98 XLT Dana 44 on Leafs | Page 3 | Ford Explorer Forums - Serious Explorations

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98 XLT Dana 44 on Leafs

1998 Explorer XLT

4.0 sohc
1354 manual

1982 Jeep Wagoneer Dana 44 front axle
4.88:1 Yukon gears
Detroit Truetrac
Passenger side flat top knuckle (73-76 Chevy) milled and drilled by Sky Mfg
Passenger side Sky Mfg tall high steer arm
Small bearing spindles (73-76 Chevy)
5x5.5 hubs, rotors and wheel bearings (Ford Dana 44 ttb)

Stock rear axle
4.88:1 Yukon gears
Detroit locker
Spidertrax 5x4.5 to 5x5.5 wheel spacers

1997 Ranger steering box
1997 (I think) Steering shaft (has 98+ connection at firewall and rag joint at steering box)
Jeep Wagoneer pitman arm (had to retaper splines)
1.5x0.25 wall DOM tie rod and draglink
Ballistic Fab weld in bungs
Parts Mike EX2234R and EX2234L tie rod ends

1995 Bronco master cylinder 1.125" bore
1985 Chevy 3/4 ton calipers with 3 5/32" piston
1985 Chevy G20 van front brake lines (~23" long)
1985 Chevy Monte Carlo rear brake lines axle to caliper
1979 Bronco rear brake line frame to axle
ABS pump delete (kept engine bay computer for speedometer)

Sky Mfg S10 SAS kit
Sky Mfg Toyota front shock hoops
Marlin Crawler 4" lift Toyota front springs
Stock rear springs
Warrior shackles
RuffStuff u-bolts, perches and plates
First gen Explorer front sway bar

Goodyear MTR Kevlar 35x12.5R15
Crager Soft 8 15x8 4" BS

Dakota Digital SGI-5 speedometer calibrator

Before shot with 3" body lift, TT and shackles

Opened up the 44 and found this, it cleaned up nicely though

Mocking up the steering box, maybe should have looked into an outside the rail mounted box a little more for the longer draglink and ease of mounting


Wagoneer arm (shown installed) vs. stock Ranger arm

I used the stock high pressure line for the power steering but cut off the fitting that went to the old rack and replaced it with the proper fitting for the Ford box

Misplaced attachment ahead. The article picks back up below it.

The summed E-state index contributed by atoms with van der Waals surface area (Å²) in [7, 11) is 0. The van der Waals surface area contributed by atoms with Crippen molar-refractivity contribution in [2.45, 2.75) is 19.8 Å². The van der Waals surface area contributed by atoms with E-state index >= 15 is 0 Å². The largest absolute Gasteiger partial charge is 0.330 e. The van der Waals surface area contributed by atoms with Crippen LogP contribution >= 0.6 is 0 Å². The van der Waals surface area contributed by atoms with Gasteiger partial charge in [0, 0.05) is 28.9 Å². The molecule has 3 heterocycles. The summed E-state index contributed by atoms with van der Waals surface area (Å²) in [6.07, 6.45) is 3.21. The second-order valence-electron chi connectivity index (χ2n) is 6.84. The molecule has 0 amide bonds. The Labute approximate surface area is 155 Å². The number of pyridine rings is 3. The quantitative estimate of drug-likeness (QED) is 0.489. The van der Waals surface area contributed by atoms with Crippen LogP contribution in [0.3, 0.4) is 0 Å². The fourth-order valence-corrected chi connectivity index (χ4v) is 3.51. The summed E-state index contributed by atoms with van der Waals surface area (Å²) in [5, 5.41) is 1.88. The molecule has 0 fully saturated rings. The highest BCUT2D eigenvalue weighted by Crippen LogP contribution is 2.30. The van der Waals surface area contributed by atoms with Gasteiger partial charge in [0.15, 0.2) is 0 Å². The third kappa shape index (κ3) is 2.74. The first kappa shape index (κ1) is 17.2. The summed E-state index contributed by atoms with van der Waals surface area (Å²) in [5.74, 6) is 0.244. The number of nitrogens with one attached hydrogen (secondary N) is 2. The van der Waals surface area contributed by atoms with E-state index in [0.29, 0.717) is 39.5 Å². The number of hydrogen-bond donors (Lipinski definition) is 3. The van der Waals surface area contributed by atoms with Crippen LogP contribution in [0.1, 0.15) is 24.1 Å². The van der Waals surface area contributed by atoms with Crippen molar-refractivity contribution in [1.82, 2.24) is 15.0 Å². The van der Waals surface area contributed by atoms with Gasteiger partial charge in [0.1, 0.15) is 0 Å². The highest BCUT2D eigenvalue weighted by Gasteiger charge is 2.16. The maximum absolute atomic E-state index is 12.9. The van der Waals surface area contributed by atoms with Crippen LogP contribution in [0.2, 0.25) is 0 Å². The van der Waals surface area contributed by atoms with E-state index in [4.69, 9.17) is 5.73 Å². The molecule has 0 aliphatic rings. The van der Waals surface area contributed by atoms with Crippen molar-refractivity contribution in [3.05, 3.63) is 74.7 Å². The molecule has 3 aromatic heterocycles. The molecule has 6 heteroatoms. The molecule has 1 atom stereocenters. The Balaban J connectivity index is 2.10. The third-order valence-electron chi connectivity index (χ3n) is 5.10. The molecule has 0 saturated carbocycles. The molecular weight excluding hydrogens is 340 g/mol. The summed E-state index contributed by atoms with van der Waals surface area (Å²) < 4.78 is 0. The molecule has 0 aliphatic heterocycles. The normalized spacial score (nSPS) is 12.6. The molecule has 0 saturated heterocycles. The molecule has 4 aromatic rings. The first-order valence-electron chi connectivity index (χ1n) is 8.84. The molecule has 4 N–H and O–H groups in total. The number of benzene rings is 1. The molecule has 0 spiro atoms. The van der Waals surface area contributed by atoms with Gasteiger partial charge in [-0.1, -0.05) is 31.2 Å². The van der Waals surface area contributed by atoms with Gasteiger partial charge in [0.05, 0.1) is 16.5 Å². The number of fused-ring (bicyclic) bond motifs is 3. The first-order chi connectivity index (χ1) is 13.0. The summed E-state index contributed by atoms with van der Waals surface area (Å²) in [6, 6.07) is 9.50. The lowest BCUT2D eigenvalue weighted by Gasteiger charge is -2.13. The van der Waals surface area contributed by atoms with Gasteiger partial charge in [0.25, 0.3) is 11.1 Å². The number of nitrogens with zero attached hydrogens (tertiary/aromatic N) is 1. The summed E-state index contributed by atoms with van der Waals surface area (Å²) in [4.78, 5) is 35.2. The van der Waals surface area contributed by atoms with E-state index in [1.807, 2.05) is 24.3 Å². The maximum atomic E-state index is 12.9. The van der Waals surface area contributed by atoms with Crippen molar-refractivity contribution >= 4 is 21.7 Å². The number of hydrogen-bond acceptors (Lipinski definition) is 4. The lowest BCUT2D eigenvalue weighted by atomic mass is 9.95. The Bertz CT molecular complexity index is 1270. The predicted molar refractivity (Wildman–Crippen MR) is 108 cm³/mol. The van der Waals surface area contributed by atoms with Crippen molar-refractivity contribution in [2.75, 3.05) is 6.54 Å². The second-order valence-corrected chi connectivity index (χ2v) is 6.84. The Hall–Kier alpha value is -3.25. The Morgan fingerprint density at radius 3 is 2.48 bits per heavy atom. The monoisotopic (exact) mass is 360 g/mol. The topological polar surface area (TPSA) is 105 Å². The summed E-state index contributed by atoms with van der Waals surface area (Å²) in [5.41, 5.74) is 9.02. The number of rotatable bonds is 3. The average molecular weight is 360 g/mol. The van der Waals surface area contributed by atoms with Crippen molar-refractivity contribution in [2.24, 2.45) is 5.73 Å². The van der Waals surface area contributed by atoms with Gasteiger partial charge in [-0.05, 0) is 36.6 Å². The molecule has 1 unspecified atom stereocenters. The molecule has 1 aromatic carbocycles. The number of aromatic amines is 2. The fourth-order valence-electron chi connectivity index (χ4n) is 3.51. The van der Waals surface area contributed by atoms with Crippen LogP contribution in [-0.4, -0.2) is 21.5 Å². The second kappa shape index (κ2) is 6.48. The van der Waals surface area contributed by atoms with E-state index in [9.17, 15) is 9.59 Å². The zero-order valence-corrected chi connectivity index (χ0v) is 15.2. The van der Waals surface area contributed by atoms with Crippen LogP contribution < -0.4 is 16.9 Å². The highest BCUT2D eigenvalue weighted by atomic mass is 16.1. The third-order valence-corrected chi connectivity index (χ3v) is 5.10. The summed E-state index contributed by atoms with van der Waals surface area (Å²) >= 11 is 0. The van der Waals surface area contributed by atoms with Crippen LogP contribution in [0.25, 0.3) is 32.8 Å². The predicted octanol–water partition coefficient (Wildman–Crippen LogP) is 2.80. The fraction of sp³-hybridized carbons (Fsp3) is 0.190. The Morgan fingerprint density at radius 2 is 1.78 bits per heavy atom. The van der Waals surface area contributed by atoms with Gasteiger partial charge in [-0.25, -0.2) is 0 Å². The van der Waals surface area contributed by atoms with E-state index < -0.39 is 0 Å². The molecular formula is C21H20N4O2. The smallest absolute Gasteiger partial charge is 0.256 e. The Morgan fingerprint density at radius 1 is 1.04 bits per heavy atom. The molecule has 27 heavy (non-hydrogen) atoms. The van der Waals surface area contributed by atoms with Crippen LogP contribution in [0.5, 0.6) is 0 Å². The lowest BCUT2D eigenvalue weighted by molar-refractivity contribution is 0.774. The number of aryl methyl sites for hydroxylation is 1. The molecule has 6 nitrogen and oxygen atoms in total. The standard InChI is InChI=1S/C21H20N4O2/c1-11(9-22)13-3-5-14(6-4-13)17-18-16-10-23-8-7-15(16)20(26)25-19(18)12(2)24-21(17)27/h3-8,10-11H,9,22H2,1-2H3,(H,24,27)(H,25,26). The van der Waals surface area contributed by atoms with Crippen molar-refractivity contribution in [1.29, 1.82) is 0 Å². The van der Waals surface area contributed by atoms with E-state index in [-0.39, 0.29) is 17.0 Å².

Getting the axle installed using Wagoneer 7 leaf packs that were too weak and replaced with the Marlin's

Got it done and took it out to Carnegie SVRA to give it a shakedown run where I broke both front lockouts (junk yard Selectro) and pulled apart the front driveshaft. (5" slip is not enough)



Overall the truck took about two months to complete working in the driveway and I couldn't be any more satisfied with how it came out.

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Great looking rig! Awesome SAS with a leaf pack. Considering a SAS and seeing this makes the decision hard. Three link was looking like the clear winner, but, this rig with the leaf packs makes me rethink my plans. Seems very simple with a great outcome.

Thanks man thats exactly what I was going for, clean and simple.

hows the tranny holding up..i supose thats solved from regearing your axle though

No problems but the bigger tires are harder on everything. Gears help to take some of the strain off and I'm going to add a bigger cooler but other than that you just gotta live with the fact that a lot of components on the vehicle will have a shorter life. I built it to wheel and still be a daily driver and understand that I'm going to be replacing parts more often than if I had left it stock and it never saw a trail.

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Can't remember for sure but I believe the 98+ Explorers need to keep the electronic part of the pump for the speedo to work. So I took the pump apart and kept the harness attached to the pump electronics. Then I ran the brake line coming from the rear and attached it directly to the master cylinder. I ran all new lines in the front put a T in and attached them to the other port on the master.